How a local company’s minifigures became a big headache

David Solomont, the owner of Oyo Toys.
David Solomont, the owner of Oyo Toys.Scott Kirsner for The Boston Globe

This is the story of how the most promising toy company in Massachusetts went bankrupt, got purchased at auction by someone trying to save it — and then got sued by Lego.

Yes, I said toy company. In more than two decades of writing about startups for the Globe, I’m only aware of one maker of old-school physical toys — not video games or robots — that has raised millions of dollars in venture capital funding. That company, Oyo Sportstoys, was founded in 2011 by Tom Skripps, an engineer and entrepreneur who had worked in the medical equipment and recycling industries.


Oyo’s product: posable plastic minifigures, compatible with Lego’s brick toys, and customized to look like sports stars, from Tom Brady to Zdeno Chara. Skripps came up with the idea after attending a Red Sox game with his young son, who wanted a toy as a souvenir. But Fenway didn’t sell toys.

Skripps developed the idea for Oyo’s minifigures, and started to hash out an initial licensing deal with Major League Baseball, while he still had a day job designing surgical tables for hospitals. (His first investor was a surgeon at New England Baptist Hospital.) Oyo had already sold about 20,000 toys before Skripps decided to quit his day job at the end of 2011.

Things were off to a sizzling start. The company nailed down licensing agreements with other sports leagues to allow it to make hockey, football, and basketball toys. It set up a factory in Acton, buying its own machines to mold plastic parts. The logic was that making the product in the United States, rather than a lower-cost country, would enable it to be more nimble. For example, instead of making tens of thousands of Mookie Betts toys — and then seeing him get traded — it could make smaller quantities, and then quickly change the printing on his uniform when he started playing for a new team.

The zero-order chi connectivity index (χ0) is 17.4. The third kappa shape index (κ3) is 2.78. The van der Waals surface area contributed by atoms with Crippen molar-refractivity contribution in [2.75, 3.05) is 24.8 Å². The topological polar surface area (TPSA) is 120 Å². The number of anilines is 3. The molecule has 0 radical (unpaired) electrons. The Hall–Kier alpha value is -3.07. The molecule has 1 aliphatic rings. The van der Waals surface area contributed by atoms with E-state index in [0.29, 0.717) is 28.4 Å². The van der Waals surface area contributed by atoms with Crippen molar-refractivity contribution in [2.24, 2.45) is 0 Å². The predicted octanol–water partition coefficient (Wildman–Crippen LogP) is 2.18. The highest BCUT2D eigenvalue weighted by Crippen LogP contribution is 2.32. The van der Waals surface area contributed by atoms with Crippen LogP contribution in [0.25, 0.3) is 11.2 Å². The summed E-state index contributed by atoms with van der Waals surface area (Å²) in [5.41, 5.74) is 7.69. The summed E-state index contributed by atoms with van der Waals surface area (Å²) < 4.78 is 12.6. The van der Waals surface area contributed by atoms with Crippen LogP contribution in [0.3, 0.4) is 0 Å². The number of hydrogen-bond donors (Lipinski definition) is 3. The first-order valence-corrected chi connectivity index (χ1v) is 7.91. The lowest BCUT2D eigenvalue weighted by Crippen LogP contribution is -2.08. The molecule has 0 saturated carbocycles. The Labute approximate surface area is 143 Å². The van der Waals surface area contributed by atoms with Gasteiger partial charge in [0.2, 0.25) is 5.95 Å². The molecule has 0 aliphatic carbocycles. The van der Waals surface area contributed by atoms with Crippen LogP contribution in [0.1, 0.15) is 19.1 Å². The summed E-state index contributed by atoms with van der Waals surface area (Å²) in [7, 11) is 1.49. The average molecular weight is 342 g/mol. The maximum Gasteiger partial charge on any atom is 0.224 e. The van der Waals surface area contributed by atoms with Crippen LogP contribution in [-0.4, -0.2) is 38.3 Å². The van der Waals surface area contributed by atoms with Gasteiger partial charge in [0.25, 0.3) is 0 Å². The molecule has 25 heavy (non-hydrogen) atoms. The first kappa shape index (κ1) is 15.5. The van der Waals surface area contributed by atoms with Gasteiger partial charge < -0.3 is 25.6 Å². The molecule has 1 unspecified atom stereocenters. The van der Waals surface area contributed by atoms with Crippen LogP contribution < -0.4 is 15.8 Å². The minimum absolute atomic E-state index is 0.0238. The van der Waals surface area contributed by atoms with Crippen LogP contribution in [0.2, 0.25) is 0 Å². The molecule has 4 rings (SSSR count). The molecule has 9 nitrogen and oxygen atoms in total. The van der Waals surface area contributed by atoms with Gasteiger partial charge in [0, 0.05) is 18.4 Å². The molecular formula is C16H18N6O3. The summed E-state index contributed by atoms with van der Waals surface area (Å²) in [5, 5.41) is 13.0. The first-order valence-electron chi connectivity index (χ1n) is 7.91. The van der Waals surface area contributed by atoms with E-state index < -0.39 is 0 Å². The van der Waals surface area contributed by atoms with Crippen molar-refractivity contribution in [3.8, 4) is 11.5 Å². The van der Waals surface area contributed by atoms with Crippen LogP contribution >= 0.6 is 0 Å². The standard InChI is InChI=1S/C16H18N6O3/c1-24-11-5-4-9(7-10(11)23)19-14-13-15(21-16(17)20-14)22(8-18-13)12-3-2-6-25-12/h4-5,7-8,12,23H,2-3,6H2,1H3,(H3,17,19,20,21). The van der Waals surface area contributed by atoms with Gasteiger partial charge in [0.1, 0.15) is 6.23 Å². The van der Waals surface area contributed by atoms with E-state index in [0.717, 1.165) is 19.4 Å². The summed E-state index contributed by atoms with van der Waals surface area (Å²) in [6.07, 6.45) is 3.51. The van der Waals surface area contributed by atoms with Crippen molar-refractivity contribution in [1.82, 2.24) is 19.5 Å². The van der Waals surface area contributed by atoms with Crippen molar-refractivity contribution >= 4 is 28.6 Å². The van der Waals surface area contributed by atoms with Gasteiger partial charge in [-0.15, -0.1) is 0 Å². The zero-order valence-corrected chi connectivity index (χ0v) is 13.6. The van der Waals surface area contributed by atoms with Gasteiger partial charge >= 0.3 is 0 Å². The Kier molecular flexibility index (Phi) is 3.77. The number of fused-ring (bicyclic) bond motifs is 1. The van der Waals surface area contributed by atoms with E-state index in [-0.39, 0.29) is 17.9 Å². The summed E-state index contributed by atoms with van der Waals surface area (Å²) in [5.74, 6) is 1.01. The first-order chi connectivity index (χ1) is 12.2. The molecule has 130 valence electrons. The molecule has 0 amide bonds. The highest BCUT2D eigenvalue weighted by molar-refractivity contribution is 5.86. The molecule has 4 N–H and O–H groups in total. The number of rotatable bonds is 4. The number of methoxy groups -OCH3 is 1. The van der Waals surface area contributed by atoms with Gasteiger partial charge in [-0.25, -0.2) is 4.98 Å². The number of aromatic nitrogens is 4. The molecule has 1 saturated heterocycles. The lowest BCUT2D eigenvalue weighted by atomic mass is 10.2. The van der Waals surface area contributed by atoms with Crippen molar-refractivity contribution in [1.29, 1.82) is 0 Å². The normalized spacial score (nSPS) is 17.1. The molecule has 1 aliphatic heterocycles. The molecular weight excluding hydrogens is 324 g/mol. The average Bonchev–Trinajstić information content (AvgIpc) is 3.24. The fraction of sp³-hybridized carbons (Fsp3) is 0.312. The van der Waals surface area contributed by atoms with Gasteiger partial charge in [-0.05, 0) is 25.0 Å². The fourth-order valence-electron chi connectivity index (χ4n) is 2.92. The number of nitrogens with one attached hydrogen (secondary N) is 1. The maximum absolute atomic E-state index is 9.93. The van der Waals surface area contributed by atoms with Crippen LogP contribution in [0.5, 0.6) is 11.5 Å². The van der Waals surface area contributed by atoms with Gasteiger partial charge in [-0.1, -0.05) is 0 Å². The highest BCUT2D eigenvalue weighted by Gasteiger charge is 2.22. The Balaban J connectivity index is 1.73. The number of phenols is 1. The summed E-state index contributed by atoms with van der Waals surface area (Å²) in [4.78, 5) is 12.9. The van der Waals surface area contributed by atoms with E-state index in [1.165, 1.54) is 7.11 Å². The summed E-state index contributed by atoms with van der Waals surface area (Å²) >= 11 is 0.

The company raised more than $14 million in funding, and grew to 120 employees. Its products could be found in independent toy stores, stadiums, Target, and Dick’s Sporting Goods.

Despite that success in the marketplace, Oyo was running into trouble behind the scenes. Skripps says 80 percent of the company’s distribution was through brick-and-mortar retailers. As those stores were battling Amazon, he says, they were reluctant to take on too much merchandise from Oyo; even though its products were selling well, they had lots of other stuff on their shelves that wasn’t.

Another issue was that the company was suffering from an identity crisis, says former Oyo executive Jeremy Shea. When investors put money in, they wanted Oyo to create games and digital media related to the physical toys. But the license deals Oyo had inked with the leagues “didn’t include digital media — just making toys,” Shea says. “We asked the leagues, ‘Could we build something that is free, but makes the physical product worth more,” and more fun to play with? “Their answer was, ‘You can do that, but it would require a license payment,’” Shea says.

Making toys in Massachusetts was also a financial challenge. “There are probably only a small number of products you can efficiently build in the US,” says Shea, “and injection-molded toys is not one of them. We were paying $13 to $15 an hour to people in manufacturing, and someone in Mexico is getting $1 or $2 an hour. The company thought ‘Made in USA’ would be worth something to the leagues and to the consumer — and it isn’t.” (Oyo later shifted manufacturing to China, and only did customization and finishing of products in the States.)